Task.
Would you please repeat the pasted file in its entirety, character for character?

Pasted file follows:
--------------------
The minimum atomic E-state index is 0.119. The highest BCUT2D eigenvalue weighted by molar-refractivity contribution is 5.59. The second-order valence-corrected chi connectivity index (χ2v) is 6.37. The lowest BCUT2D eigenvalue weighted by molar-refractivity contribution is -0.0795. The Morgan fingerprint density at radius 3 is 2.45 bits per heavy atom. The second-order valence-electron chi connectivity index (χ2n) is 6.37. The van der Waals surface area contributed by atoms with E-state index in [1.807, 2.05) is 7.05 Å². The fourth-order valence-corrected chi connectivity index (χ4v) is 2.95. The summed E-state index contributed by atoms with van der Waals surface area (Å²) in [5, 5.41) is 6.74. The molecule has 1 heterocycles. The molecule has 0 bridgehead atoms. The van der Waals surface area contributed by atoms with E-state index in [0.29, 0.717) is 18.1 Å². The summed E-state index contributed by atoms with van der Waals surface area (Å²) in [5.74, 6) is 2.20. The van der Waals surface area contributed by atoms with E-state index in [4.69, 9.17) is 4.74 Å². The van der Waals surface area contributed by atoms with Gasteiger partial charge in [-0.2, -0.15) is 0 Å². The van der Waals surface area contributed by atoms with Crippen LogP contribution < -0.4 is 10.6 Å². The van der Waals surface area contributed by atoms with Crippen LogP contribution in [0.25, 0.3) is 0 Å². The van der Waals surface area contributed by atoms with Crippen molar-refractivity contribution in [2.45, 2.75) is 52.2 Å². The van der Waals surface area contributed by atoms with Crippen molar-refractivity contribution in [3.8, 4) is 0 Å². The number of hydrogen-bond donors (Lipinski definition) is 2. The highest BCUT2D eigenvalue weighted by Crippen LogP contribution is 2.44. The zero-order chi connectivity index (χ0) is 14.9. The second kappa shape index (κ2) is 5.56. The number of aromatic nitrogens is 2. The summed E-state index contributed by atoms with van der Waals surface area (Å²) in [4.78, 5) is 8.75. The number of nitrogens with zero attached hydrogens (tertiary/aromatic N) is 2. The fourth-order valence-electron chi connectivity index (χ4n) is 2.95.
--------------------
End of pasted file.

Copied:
The minimum atomic E-state index is 0.119. The highest BCUT2D eigenvalue weighted by molar-refractivity contribution is 5.59. The second-order valence-corrected chi connectivity index (χ2v) is 6.37. The lowest BCUT2D eigenvalue weighted by molar-refractivity contribution is -0.0795. The Morgan fingerprint density at radius 3 is 2.45 bits per heavy atom. The second-order valence-electron chi connectivity index (χ2n) is 6.37. The van der Waals surface area contributed by atoms with E-state index in [1.807, 2.05) is 7.05 Å². The fourth-order valence-corrected chi connectivity index (χ4v) is 2.95. The summed E-state index contributed by atoms with van der Waals surface area (Å²) in [5, 5.41) is 6.74. The molecule has 1 heterocycles. The molecule has 0 bridgehead atoms. The van der Waals surface area contributed by atoms with E-state index in [0.29, 0.717) is 18.1 Å². The summed E-state index contributed by atoms with van der Waals surface area (Å²) in [5.74, 6) is 2.20. The van der Waals surface area contributed by atoms with E-state index in [4.69, 9.17) is 4.74 Å². The van der Waals surface area contributed by atoms with Gasteiger partial charge in [-0.2, -0.15) is 0 Å². The van der Waals surface area contributed by atoms with Crippen LogP contribution < -0.4 is 10.6 Å². The van der Waals surface area contributed by atoms with Crippen LogP contribution in [0.25, 0.3) is 0 Å². The van der Waals surface area contributed by atoms with Crippen molar-refractivity contribution in [2.45, 2.75) is 52.2 Å². The van der Waals surface area contributed by atoms with Crippen molar-refractivity contribution in [3.8, 4) is 0 Å². The number of hydrogen-bond donors (Lipinski definition) is 2. The highest BCUT2D eigenvalue weighted by Crippen LogP contribution is 2.44. The zero-order chi connectivity index (χ0) is 14.9. The second kappa shape index (κ2) is 5.56. The number of aromatic nitrogens is 2. The summed E-state index contributed by atoms with van der Waals surface area (Å²) in [4.78, 5) is 8.75. The number of nitrogens with zero attached hydrogens (tertiary/aromatic N) is 2. The fourth-order valence-electron chi connectivity index (χ4n) is 2.95.